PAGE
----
Alexander Povetkin unanimously outpointed Hughie Fury in a scrappy and messy contest.

Fury made an intelligent start with perpetual movement, flicking out a lively lead hand and occasionally landing as his Russian counterpart ducked and dipped menancingly, attempting to line up one of his potentially fight-ending trademark hooks.

Fury was slippery, however, and continually spoiled whenever Povetkin attempted to pummel the Mancunian to the body.

Nevertheless, Fury struggled to sustain his frenetic approach, becoming increasingly sloppy as the fight progressed. Although it was evident that both men were tiring as the fight approached the midway point, the slower pace clearly suited Povetkin; who was enjoying increased success with single shots and counter left hands. 

Fury was unable to capitalise on his youth to pull away as his accuracy with the counter right left something to be desired. An increasingly confident Povetkin, meanwhile, was able to rack up the rounds and maintain a steady output, winning by comfortable margins on all three cards.

Charlie Edwards has successfully retained his WBC super-flyweight title after his defence against Julio Cesar Martinez was dramatically changed to a no-decision after the British Boxing Board of Control’s verdict was overruled immediately by the WBC.

Prior to the fight, many were speculating that Martinez would represent a dangerous proposition for the British champion, and these fears were realised as he routinely and visibly hurt Edwards with powerful punching throughout the first two rounds.

The bout ended in thoroughly controversial circumstances as the Mexican hurt Edwards in round three and ruthlessly capitalised with a spiteful shot to the midsection, but let his enthusiasm get the better of him by seemingly delivering a devastating shot to the liver whilst Edwards had already taken a knee.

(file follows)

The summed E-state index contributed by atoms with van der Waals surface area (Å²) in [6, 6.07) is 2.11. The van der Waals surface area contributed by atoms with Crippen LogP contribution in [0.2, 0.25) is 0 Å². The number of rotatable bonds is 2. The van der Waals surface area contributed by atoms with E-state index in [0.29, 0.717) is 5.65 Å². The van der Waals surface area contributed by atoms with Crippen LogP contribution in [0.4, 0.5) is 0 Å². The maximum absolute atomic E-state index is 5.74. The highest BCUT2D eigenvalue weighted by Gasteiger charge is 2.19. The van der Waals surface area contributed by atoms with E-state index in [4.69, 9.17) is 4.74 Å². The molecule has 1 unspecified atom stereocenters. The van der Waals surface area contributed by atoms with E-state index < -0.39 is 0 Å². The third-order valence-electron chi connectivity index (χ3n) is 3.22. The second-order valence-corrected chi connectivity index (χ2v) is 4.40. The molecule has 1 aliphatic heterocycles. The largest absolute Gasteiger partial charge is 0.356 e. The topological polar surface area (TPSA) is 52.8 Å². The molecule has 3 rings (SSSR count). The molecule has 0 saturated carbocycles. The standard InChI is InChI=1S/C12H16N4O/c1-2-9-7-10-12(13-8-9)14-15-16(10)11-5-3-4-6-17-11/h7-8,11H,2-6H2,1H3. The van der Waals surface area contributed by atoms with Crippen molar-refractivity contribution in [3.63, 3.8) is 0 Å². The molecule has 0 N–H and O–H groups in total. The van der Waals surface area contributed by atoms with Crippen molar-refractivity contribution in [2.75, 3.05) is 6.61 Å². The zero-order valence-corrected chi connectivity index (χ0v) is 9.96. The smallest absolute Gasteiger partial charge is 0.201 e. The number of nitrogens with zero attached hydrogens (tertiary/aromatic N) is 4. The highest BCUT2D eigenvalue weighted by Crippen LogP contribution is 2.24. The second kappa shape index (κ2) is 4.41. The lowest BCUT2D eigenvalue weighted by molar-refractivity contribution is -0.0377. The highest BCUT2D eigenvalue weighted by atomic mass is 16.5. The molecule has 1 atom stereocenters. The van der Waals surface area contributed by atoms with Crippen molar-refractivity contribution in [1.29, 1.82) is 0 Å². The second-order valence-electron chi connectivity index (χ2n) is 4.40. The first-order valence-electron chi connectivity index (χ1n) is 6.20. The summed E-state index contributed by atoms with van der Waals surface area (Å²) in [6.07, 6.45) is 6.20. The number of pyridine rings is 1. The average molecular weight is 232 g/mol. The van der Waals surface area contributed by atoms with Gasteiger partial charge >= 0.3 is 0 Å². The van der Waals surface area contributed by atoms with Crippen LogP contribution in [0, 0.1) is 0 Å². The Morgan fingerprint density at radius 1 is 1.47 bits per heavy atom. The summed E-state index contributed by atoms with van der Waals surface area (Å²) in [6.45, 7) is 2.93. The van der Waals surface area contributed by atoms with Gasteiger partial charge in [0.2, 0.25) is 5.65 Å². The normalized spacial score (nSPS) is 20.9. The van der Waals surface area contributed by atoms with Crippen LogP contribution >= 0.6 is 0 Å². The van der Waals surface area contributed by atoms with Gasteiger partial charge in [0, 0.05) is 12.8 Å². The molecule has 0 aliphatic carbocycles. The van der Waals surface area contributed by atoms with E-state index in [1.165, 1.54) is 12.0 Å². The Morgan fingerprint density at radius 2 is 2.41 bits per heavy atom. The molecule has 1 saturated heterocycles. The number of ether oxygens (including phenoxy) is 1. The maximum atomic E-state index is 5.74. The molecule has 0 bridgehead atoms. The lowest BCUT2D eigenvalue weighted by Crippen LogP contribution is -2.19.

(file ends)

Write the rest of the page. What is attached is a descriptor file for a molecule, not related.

Although Martinez was declared the winner to a chorus of boos from the thousands of fans in attendance, his joy was ultimately short-lived, courtesy of Mauricio Sulaiman’s timely intervention.

Joshua Buatsi also delivered a characteristically composed display in dispatching of Ryan Ford inside seven rounds.

The Londoner started the bout conservatively as his counterpart attempted to plough forward and make things messy at close range.

However, Buatsi maintained a cool head under pressure and began to showcase his superior skillset and shot selection as he consistently found the mark with corkscrew uppercuts in addition to spearing straight rights.

A powerful combination consummated by crunching body shot sealed the deal in the seventh and sent Ford to the canvas, writhing in agony, as the light-heavyweight hopeful from Croydon extended his record to 12-0 with 10 knockouts.

Report by: Navi Singh

Follow Navi on Twitter at: @DarkMan________